>As we covered back in March, casual game designed Daniel Miller filed a complaint in the Northern District of California, accusing the creator of a copycat game, known as ChainRxn, Yao Wei Yeo, and Facebook, of copyright infringement. The federal judge hearing the case has recently issued a ruling refusing to dismiss the suit, shooting down a argument by Facebook that Miller didn’t properly allege infringement based solely on how the two games “look and feel.” Miller’s complaint accused Yeo of direct copyright infringement, claiming he improperly accessed the source code for Miller’s game Boomshine to create ChainRxn. Facebook had argued that Miller didn’t adequately plead direct infringement by Yeo, because Miller’s bare complaint that ChainRxn “looks and feels” identical to Boomshine is insufficient to allege that Yeo had copied the game source code. The Judge disagreed with Facebook, noting that a plaintiff can rarely examine a defendant’s source code… Continue Reading

>Casual Games and Casual Copying

>Imagine releasing a new flash game on the net and then finding out that someone else made your game into a Facebook/iPhone application without your knowledge. The designer of a certain casual game, Boomshine, Daniel Miller, doesn’t have to imagine. His story illustrates why it’s important to understand and consider the range of intellectual property protections available for your next game. Miller has filed a complaint in the Northern District of California, accusing the creator of a copycat game, known as ChainRxn, Yao Wei Yeo, and Facebook of copyright infringement, and improperly allowing the game to remain posted even after being notified of the alleged infringement. In both Boomshine and ChainRxn, the game begins with a set of multicolored dots bouncing around a black background. The player’s only interaction with the game is a single click to create an initial white circle, which causes any of the dots that collide… Continue Reading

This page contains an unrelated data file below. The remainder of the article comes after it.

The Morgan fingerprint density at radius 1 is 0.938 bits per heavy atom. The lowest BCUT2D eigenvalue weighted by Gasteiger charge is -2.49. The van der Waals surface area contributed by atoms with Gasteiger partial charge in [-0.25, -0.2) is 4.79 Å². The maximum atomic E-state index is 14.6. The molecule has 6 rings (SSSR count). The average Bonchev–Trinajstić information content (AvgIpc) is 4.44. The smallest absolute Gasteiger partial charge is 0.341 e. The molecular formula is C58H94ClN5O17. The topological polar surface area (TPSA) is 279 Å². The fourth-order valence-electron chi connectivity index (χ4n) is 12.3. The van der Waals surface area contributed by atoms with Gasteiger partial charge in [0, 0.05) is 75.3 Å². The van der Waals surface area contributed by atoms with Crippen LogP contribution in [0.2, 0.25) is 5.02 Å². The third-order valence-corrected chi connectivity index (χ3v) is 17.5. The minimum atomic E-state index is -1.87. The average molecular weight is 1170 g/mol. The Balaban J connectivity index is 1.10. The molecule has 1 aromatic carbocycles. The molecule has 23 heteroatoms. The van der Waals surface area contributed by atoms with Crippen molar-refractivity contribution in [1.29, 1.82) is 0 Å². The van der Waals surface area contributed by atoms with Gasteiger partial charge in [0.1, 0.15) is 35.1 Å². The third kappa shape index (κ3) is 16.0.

>False Marking Suit Targets Activision

>A couple of weeks ago, Patent Compliance Group filed a qui tam action against Activision, alleging that Activision falsely marked Guitar Hero 5, Band Hero, DJ Hero and Guitar Hero Smash Hits with inapplicable patent numbers or improperly as “patent pending.” This suit is one of a still-swelling movement of false patent marking suits following closely on the heels of the Federal Circuit’s recent decision in Forest Group, Inc. v. Bon Tool Co., which held that damages for false patent marking should be calculated on a per article basis. This result has been that technology companies that sell large numbers of articles to consumers (e.g. video game companies) are at a high-risk of being targeted by one of these suits. A qui tam suit is actually brought on behalf of the U.S. government and provides for a fine of up to $500 for each improperly marked article. However, courts may… Continue Reading

April 2021
S M T W T F S
« Mar    
 123
45678910
11121314151617
18192021222324
252627282930  

Archives